Community Energy Helps Cover Legacy Costs. It Now Could Get Something in Return

27 Apr 2021

Changes continue to ripple in California from the rise of community aggregators. A bill passed out of the Senate Energy Utilities & Communication Committee April 26 that would allow community energy and direct access providers to count the attributes of the power in private utility legacy resources toward their renewable energy and supply cushion requirements. These groups pay a proportional share of these legacy supplies, but do not benefit from them.

“There is no good policy rationale for this inequitable treatment,” Sen. Anthony Portantino (D-La Cañada-Flintridge), SB 612 author, said.

Source: California Community Choice Association

Non-utility electricity providers specifically pay for their share of the IOU’s above-market early renewable agreements and utility-owned generation. The rational is that the investments were made when their customers were IOU ratepayers.

Today, 11 million former utility ratepayers are served by community energy and the number is growing.

“It is a very different landscape than we had 10 years ago,” Portantino said.

The above market costs of the utility legacy resources show up in the exit fee, or Power Charge Indifference Adjustment, imposed by the California Public Utilities Commission.

The combined tab of the three investor-owned utilities PCIA this year is a forecast $3.9 billion, according to the California Community Choice Association. It is allocated among utility and non utility customers. Pacific Gas & Electric’s forecast 2021 PCIA is $2.4 billion, according to the utility.

Sam Kang, Pioneer Community Energy chief operating officer, told the committee that the exit fee Pioneer pays is currently 20% of its customers’ bills. Yet they don’t get any of the benefits, he said.

Legacy resources

SB 612 would allow community aggregators to take a portion of the resource adequacy and clean energy characteristics of legacy resources offered, starting in July 2022. In return, the aggregators would pay the IOU the market price as set by the CPUC.

The private utilities argued that Portantino’s bill will shift costs from community energy customers onto utility ratepayers, increasing their bills.

“SB 612 would cause broad harm to PG&E bundled service customers and may have broader impacts on the resource adequacy markets,” PG&E’s DaVina Flemings said. She claimed it would force PG&E to allocate and sell capacity even if it was needed to meet its reliability obligations.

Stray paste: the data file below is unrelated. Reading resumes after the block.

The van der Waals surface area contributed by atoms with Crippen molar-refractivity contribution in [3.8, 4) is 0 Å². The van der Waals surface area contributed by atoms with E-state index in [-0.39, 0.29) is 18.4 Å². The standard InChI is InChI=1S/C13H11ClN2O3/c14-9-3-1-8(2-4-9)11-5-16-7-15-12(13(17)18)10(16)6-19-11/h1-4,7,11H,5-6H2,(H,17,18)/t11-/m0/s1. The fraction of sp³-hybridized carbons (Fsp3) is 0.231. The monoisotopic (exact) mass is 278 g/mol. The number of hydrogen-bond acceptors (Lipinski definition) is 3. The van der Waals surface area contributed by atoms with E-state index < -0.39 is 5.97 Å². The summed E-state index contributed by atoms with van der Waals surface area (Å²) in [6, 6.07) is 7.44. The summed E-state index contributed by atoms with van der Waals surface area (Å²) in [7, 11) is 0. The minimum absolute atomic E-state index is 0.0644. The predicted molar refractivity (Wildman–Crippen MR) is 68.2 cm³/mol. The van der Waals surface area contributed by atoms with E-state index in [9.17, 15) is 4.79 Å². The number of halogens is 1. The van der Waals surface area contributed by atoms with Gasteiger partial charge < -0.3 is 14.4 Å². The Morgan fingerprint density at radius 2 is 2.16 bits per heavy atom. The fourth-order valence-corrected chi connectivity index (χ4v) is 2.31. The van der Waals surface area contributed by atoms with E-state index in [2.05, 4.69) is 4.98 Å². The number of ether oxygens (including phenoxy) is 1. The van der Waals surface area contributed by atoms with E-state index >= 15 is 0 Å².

But the legislation passed 11-1 over utility opposition. It heads to the Senate Appropriations Committee.

Senators Bob Hertzberg (D-Los Angeles) and Steven Bradford (D-Gardena) said their continued support hinged on Portantino addressing IOU concerns about cost shifting to their ratepayers.

Uneconomic costs

The bill comes in response to recommendations made by a working group created as part of an earlier PCIA proceeding at the Commission to ensure optimization of utility portfolios, “to minimize further accumulation of uneconomic costs.” The working group consisted of the California Community Choice Association, Southern California Edison, and the consulting firm Commercial Energy. They worked out a consensus on how to allocate unused resources accumulating in utility portfolios due to a shrinking customer base. In February 2020, they released a report recommending a voluntary allocation of the benefits at issue.

Much to the dismay of community energy, the CPUC released a proposed decision veering from the working group’s recommendation after SB 612 came out in March and more than a year since the release of the group’s report. The proposal says the utilities should hold on to all the legacy resource adequacy and other attributes, and also will need to buy additional resources in 2024.

The timing of the proposed decision “soon after the introduction of this bill, may have spurred action by the CPUC,” the bill analysis states. “As such, the Legislature may find value in a bill to direct the CPUC to resolve these issues by specified dates,” it adds.

Elizabeth McCarthy

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